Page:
If he is right about this, how will firms recruit, retain and motivate excellent people? How can firms ensure their own longevity? Is it really just about paying market salaries?  I suspect it has a great deal more to do with the type of culture a firm nurtures, and the quality of the clients and work a firm attracts.

As we continue in this period of economic uncertainty, it’s worth considering whether your law firm, company, business unit, department, school or nonprofit has what it takes for the long haul.  You should start by asking WHY.


If you’d like to hear more about the importance of knowing your purpose, here’s Simon Sinek’s very popular TED Talk:


*Disclosure: This event was sponsored by OpenText and free to the public.

[Photo Credit: Godserv]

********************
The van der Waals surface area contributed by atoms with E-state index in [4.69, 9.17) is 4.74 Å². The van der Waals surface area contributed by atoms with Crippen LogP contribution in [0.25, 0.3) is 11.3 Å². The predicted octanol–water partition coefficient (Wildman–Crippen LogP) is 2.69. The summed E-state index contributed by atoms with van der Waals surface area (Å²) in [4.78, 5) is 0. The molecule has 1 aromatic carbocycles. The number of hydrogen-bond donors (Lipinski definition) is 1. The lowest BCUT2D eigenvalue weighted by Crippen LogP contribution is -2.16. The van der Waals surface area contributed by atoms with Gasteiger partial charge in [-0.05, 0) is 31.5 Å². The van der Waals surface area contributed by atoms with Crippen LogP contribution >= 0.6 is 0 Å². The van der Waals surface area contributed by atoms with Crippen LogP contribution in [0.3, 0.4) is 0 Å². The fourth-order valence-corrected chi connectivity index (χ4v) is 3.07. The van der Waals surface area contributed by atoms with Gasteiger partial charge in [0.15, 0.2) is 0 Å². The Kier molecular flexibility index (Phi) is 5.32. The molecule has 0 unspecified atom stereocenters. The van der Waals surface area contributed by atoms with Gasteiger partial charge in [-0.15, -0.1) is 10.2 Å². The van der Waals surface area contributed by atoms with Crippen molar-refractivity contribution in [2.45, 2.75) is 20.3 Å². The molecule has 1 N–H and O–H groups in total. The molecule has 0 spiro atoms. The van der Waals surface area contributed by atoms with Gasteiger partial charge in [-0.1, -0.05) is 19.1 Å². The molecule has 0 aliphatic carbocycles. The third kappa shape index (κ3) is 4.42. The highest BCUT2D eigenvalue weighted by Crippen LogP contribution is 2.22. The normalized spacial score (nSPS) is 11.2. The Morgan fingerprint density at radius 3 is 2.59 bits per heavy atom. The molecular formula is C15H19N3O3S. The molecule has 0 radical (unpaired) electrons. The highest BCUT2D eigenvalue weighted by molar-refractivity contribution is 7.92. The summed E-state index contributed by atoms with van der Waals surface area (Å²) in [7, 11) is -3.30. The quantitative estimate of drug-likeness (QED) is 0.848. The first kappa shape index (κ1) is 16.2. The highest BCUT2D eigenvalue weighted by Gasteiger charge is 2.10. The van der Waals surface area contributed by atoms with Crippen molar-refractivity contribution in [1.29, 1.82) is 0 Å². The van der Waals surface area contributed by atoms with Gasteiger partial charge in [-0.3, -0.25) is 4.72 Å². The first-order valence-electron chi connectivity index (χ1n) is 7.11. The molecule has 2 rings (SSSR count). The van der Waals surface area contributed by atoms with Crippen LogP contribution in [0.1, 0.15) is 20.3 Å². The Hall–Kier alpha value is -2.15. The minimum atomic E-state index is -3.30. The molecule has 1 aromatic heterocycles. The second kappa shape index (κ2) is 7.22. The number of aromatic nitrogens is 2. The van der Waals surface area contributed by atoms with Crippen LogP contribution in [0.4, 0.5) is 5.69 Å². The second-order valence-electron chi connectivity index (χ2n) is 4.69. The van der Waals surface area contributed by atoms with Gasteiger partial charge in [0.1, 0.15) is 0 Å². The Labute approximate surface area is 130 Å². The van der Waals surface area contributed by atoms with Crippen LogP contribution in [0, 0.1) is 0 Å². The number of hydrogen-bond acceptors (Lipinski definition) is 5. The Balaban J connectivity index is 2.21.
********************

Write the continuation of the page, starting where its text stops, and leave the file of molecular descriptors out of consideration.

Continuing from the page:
Google Plus and Greta Garbo

Greta Garbo would have hated Google+.  To be honest, she probably would have hated Facebook, Twitter, Flickr and MySpace as well.  However, after spending just a short while on Google+, I can see that it would really have given her hives.

For those of you who actually have been on vacation these last few days or away from a computer enjoying the summer weather, Google+ may not ring a bell. So here’s a quick overview of what it is and how it works:

First via Google’s vaseline-coated soft-focus lens:

Now, here’s a pithier review from CNETTV: